Before we get too far into this, let's point out that this rumor is coming from an Israeli newspaper, so it is easy enough for a company to disavow stories like these. With that disclaimer out of the way: Amazon may be looking into buying Texas Instrument's OMAP business. As we already know, TI has expressed interest in getting out of the mobile game. Not to say they'll stop making processors, but that the focus would be less on tablets and phones, and more on embedded SoCs for a variety of applications (such as automotive, vision, and robotics).
Update: We inquired to TI about this news, and here's what a spokesperson had to say:
As communicated in this week’s investor event (webcast is available at http://investor.ti.com), the smartphone market has become a less attractive long-term opportunity for TI’s OMAP products, primarily due to vertical integration and market consolidation. We are reprofiling our investment accordingly, but have no additional details to share at this time.
Overall, TI remains committed to the OMAP platform and our customers.
When Google unveiled the Nexus Q at I/O on Wednesday, there were cheers. But not until the designers and creators of the hardware came on stage to explain what it was for a good 5 minutes. Hell, they even put together a fantastic video showing the process of manufacturing the Q (in the good 'ol US of A!). Seriously, if you haven't watched it - watch it. The production values are outstanding.
A rumor has begun circulating over the past week about the possible existence of an upgraded version of the just-released Galaxy Nexus. At CES, ASUS announced the TF700T, a beefier version of the Transformer Prime (well before the first Transformer Prime has even been released in many countries), leaving a lot of people who bought the first iteration a bit upset. Are Google and Samsung following ASUS's lead and planning on releasing an incremental upgrade to the Galaxy Nexus so soon?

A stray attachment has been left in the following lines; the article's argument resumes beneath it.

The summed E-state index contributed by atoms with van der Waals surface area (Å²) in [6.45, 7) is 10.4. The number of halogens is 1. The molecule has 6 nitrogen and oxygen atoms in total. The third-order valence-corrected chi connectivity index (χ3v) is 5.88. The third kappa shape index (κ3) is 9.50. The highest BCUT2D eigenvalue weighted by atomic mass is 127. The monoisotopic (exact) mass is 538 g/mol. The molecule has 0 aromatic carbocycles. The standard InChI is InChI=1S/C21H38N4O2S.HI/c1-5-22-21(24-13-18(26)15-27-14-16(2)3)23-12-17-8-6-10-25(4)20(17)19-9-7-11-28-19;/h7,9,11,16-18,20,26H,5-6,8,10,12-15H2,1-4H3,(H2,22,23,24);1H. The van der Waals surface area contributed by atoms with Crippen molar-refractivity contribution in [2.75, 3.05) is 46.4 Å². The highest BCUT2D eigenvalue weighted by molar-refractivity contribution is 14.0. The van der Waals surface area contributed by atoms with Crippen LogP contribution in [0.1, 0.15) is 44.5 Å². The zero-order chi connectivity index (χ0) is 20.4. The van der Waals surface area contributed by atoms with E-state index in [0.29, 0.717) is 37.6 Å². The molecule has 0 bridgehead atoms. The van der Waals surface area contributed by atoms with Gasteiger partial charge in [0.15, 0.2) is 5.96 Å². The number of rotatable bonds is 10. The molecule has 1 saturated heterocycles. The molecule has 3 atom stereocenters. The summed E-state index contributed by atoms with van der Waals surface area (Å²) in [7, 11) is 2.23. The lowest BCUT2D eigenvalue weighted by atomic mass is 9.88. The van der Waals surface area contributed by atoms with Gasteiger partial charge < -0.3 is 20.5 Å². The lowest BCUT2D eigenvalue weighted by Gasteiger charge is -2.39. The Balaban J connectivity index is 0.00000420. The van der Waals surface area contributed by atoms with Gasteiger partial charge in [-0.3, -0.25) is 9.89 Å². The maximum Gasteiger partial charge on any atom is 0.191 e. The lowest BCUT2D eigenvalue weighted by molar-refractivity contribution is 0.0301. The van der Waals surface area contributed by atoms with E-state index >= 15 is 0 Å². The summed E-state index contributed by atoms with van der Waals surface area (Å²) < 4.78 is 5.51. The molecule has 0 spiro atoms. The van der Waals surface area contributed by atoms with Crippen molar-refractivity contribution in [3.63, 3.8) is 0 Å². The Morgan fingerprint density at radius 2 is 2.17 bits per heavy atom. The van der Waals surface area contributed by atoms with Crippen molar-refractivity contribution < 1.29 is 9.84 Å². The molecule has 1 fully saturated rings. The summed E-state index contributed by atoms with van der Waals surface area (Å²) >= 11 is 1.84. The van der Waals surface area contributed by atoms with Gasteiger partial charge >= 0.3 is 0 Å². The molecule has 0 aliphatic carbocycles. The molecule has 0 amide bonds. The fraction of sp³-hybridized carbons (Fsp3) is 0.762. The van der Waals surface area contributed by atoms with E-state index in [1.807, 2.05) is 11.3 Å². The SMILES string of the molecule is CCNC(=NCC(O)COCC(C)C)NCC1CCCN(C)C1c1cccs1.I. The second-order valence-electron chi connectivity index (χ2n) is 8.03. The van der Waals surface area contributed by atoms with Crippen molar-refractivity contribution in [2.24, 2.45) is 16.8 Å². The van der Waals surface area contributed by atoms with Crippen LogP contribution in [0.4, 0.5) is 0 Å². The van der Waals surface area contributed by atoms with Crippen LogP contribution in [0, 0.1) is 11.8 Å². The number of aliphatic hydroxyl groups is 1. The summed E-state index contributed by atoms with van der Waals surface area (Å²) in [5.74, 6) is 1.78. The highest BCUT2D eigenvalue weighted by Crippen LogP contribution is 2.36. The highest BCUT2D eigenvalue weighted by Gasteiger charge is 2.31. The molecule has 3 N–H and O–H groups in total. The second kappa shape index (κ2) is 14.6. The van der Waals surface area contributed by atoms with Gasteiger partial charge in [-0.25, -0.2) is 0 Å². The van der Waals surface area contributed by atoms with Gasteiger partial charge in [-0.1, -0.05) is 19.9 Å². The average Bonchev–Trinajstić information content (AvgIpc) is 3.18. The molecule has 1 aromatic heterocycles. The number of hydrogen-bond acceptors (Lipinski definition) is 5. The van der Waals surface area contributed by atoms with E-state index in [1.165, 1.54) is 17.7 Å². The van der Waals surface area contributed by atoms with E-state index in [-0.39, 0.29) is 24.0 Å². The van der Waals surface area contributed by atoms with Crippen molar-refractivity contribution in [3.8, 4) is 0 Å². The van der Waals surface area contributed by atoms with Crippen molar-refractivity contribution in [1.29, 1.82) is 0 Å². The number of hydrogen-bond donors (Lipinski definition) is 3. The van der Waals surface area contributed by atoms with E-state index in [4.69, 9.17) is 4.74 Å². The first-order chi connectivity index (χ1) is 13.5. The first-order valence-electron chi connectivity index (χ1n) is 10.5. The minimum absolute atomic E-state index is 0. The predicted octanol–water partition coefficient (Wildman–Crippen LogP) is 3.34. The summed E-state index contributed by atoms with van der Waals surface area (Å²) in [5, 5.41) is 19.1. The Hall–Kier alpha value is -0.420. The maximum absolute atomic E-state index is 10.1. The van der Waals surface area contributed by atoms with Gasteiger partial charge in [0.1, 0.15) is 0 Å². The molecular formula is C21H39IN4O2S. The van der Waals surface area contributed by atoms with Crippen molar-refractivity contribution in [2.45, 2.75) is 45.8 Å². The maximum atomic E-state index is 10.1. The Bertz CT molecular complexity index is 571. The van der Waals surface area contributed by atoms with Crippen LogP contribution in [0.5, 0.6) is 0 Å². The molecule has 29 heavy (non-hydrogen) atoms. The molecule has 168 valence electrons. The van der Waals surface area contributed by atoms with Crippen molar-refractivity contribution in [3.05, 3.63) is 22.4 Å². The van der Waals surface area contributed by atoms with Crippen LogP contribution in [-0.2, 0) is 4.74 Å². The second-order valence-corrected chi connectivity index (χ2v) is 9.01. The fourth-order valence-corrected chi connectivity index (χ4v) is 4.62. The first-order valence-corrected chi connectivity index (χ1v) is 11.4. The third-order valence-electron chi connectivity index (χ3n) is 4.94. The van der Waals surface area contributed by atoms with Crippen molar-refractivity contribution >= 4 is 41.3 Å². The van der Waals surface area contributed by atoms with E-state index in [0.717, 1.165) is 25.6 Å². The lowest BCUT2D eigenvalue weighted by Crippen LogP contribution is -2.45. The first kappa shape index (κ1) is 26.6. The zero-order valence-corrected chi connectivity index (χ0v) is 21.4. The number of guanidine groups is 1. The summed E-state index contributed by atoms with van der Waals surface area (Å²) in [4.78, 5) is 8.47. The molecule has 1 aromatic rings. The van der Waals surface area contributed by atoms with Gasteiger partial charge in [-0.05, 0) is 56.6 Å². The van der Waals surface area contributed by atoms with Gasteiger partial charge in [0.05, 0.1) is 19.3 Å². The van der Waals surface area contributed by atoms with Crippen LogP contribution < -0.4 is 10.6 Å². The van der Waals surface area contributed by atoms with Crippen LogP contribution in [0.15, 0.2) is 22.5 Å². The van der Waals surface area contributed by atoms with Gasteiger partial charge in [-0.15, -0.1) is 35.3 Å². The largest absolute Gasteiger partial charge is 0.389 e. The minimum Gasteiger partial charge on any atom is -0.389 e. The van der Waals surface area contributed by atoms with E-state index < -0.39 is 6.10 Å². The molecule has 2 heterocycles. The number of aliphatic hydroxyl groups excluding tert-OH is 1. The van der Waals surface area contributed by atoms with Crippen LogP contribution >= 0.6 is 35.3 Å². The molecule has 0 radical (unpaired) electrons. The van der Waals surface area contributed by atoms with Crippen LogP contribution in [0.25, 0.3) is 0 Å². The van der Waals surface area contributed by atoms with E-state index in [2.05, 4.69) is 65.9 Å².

In a post to Notion Ink's official blog today, the Indian manufacturer announced a new partnership with Texas Instruments. The company indicated that the Adam II (a follow up on Notion's first Android tablet) will feature TI's OMAP44xx processor, as well as a few other TI components:
You probably guessed this was coming - our Mega-Holiday Giveaway series just wouldn't be complete without a Galaxy Nexus (check out our just-published review). Today, we're giving away one Verizon Galaxy Nexus, courtesy of our friends at Texas Instruments, along with a pair of Klipsch S4A headphones (read our review here). (For our international readers: this particular contest is open to the US only (it's a US-only phone), but you may want to check back tomorrow.)
Another day, another giveaway. Today, we're holding another one of our "lightning" giveaways, which will continue until tomorrow, December 18th at 11:59PM PST. For your consideration, we have two Archos tablets: the Archos 80 G9, and the 101 G9. Both come in the 8GB "Classic" trim and are equipped with TI OMAP4 1GHz dual-core processors, Android 3.2 Honeycomb, and allow for up to 7 hours of video playback. They're both equipped with kickstands as well, so there's no need to go buy a costly tablet folio to enjoy some hands-free video watching.
Remember the 1.5GHz powerhouse G9 tablets that were officially announced last week by ARCHOS? Yeah, the ones with staggering release dates ranging from September 20th to sometime in October. Need a refresher? Okay - here's the quick and dirty edition:
The DROID BIONIC has probably been the single most anticipated Android smartphone in the US. Since its unveiling at CES, subsequent total re-design, and sort-of-delayed release, it has been a long and winding road for Motorola's newest flagship handset. Verizon's massive marketing arm hasn't failed to promote this thing, either - walk into any Verizon store and you'll see employees garbed in BIONIC t-shirts, armed with BIONIC accessory display boxes and a tailor-made marketing spiel, ready to meet you with more LTE and dual-core madness than you can shake a stick at.
I've had the BIONIC just about 24 hours now, and that's enough time to draw a few, basic conclusions about the phone. It's not sufficient for a full review, obviously, but if you're itching to know more about how using the BIONIC is from an Android addict's perspective, you might want to check out my first impressions video.
Basically, I discuss the phone's hand feel, display, performance, and a few other less noteworthy items.